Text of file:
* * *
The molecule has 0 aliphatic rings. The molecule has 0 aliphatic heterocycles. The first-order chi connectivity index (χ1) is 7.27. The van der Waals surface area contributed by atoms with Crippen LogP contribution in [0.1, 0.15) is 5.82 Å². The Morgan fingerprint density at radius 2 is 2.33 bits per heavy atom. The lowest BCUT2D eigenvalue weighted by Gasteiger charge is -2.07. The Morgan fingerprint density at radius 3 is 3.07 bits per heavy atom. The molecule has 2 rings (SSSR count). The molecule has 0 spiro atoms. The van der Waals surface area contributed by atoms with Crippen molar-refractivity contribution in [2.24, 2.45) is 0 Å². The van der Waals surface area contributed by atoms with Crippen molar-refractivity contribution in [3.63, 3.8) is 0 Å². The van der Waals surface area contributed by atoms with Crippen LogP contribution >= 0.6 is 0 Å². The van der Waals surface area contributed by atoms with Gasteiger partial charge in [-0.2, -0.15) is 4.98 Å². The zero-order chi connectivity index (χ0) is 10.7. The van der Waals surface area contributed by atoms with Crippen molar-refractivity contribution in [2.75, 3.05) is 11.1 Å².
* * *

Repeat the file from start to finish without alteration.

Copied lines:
The molecule has 0 aliphatic rings. The molecule has 0 aliphatic heterocycles. The first-order chi connectivity index (χ1) is 7.27. The van der Waals surface area contributed by atoms with Crippen LogP contribution in [0.1, 0.15) is 5.82 Å². The Morgan fingerprint density at radius 2 is 2.33 bits per heavy atom. The lowest BCUT2D eigenvalue weighted by Gasteiger charge is -2.07. The Morgan fingerprint density at radius 3 is 3.07 bits per heavy atom. The molecule has 2 rings (SSSR count). The molecule has 0 spiro atoms. The van der Waals surface area contributed by atoms with Crippen molar-refractivity contribution in [2.24, 2.45) is 0 Å². The van der Waals surface area contributed by atoms with Crippen molar-refractivity contribution in [3.63, 3.8) is 0 Å². The van der Waals surface area contributed by atoms with Crippen LogP contribution >= 0.6 is 0 Å². The van der Waals surface area contributed by atoms with Gasteiger partial charge in [-0.2, -0.15) is 4.98 Å². The zero-order chi connectivity index (χ0) is 10.7. The van der Waals surface area contributed by atoms with Crippen molar-refractivity contribution in [2.75, 3.05) is 11.1 Å².